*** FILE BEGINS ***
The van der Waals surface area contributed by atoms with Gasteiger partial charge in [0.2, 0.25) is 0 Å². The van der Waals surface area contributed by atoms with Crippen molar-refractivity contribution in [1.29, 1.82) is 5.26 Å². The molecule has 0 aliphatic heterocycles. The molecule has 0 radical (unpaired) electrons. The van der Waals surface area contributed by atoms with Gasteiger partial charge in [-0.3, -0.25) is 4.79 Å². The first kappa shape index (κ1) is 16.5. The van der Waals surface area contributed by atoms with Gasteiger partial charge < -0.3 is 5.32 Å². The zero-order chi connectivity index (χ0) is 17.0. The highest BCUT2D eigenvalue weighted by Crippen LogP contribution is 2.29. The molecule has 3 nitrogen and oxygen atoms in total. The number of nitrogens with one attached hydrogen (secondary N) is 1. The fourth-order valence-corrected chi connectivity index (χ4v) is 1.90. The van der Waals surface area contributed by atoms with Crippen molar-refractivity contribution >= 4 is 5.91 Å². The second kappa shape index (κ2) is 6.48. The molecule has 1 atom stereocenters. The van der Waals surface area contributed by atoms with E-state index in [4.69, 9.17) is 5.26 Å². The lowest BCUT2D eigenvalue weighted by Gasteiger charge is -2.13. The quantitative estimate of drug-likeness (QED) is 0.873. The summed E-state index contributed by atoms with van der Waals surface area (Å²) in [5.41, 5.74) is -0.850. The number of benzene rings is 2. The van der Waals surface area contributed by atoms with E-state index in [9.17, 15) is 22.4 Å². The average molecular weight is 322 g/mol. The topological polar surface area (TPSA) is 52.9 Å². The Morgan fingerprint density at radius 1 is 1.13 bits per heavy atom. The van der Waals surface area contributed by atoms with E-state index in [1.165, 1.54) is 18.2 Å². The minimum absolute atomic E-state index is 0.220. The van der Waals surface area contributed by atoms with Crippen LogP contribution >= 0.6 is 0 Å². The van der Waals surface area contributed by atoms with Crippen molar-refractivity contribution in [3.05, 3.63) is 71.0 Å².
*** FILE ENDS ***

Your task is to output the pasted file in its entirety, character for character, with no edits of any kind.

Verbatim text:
The van der Waals surface area contributed by atoms with Gasteiger partial charge in [0.2, 0.25) is 0 Å². The van der Waals surface area contributed by atoms with Crippen molar-refractivity contribution in [1.29, 1.82) is 5.26 Å². The molecule has 0 aliphatic heterocycles. The molecule has 0 radical (unpaired) electrons. The van der Waals surface area contributed by atoms with Gasteiger partial charge in [-0.3, -0.25) is 4.79 Å². The first kappa shape index (κ1) is 16.5. The van der Waals surface area contributed by atoms with Gasteiger partial charge < -0.3 is 5.32 Å². The zero-order chi connectivity index (χ0) is 17.0. The highest BCUT2D eigenvalue weighted by Crippen LogP contribution is 2.29. The molecule has 3 nitrogen and oxygen atoms in total. The number of nitrogens with one attached hydrogen (secondary N) is 1. The fourth-order valence-corrected chi connectivity index (χ4v) is 1.90. The van der Waals surface area contributed by atoms with Crippen molar-refractivity contribution >= 4 is 5.91 Å². The second kappa shape index (κ2) is 6.48. The molecule has 1 atom stereocenters. The van der Waals surface area contributed by atoms with E-state index in [4.69, 9.17) is 5.26 Å². The lowest BCUT2D eigenvalue weighted by Gasteiger charge is -2.13. The quantitative estimate of drug-likeness (QED) is 0.873. The summed E-state index contributed by atoms with van der Waals surface area (Å²) in [5.41, 5.74) is -0.850. The number of benzene rings is 2. The van der Waals surface area contributed by atoms with E-state index in [9.17, 15) is 22.4 Å². The average molecular weight is 322 g/mol. The topological polar surface area (TPSA) is 52.9 Å². The Morgan fingerprint density at radius 1 is 1.13 bits per heavy atom. The van der Waals surface area contributed by atoms with E-state index in [1.165, 1.54) is 18.2 Å². The minimum absolute atomic E-state index is 0.220. The van der Waals surface area contributed by atoms with Crippen LogP contribution >= 0.6 is 0 Å². The van der Waals surface area contributed by atoms with Crippen molar-refractivity contribution in [3.05, 3.63) is 71.0 Å².